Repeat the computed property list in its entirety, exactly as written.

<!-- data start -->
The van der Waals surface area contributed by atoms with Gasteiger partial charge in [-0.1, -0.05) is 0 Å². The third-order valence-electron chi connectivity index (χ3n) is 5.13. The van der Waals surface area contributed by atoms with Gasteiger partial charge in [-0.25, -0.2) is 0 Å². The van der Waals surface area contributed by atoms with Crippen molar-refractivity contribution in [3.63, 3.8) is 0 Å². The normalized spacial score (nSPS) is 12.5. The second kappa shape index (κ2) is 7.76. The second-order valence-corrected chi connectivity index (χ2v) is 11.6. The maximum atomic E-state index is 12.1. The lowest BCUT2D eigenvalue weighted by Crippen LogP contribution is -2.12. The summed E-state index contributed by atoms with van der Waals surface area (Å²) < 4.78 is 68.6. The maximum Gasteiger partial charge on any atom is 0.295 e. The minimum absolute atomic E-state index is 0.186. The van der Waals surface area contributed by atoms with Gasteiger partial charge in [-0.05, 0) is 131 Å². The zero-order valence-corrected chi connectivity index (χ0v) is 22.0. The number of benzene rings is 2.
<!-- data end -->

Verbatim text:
The van der Waals surface area contributed by atoms with Gasteiger partial charge in [-0.1, -0.05) is 0 Å². The third-order valence-electron chi connectivity index (χ3n) is 5.13. The van der Waals surface area contributed by atoms with Gasteiger partial charge in [-0.25, -0.2) is 0 Å². The van der Waals surface area contributed by atoms with Crippen molar-refractivity contribution in [3.63, 3.8) is 0 Å². The normalized spacial score (nSPS) is 12.5. The second kappa shape index (κ2) is 7.76. The second-order valence-corrected chi connectivity index (χ2v) is 11.6. The maximum atomic E-state index is 12.1. The lowest BCUT2D eigenvalue weighted by Crippen LogP contribution is -2.12. The summed E-state index contributed by atoms with van der Waals surface area (Å²) < 4.78 is 68.6. The maximum Gasteiger partial charge on any atom is 0.295 e. The minimum absolute atomic E-state index is 0.186. The van der Waals surface area contributed by atoms with Gasteiger partial charge in [-0.05, 0) is 131 Å². The zero-order valence-corrected chi connectivity index (χ0v) is 22.0. The number of benzene rings is 2.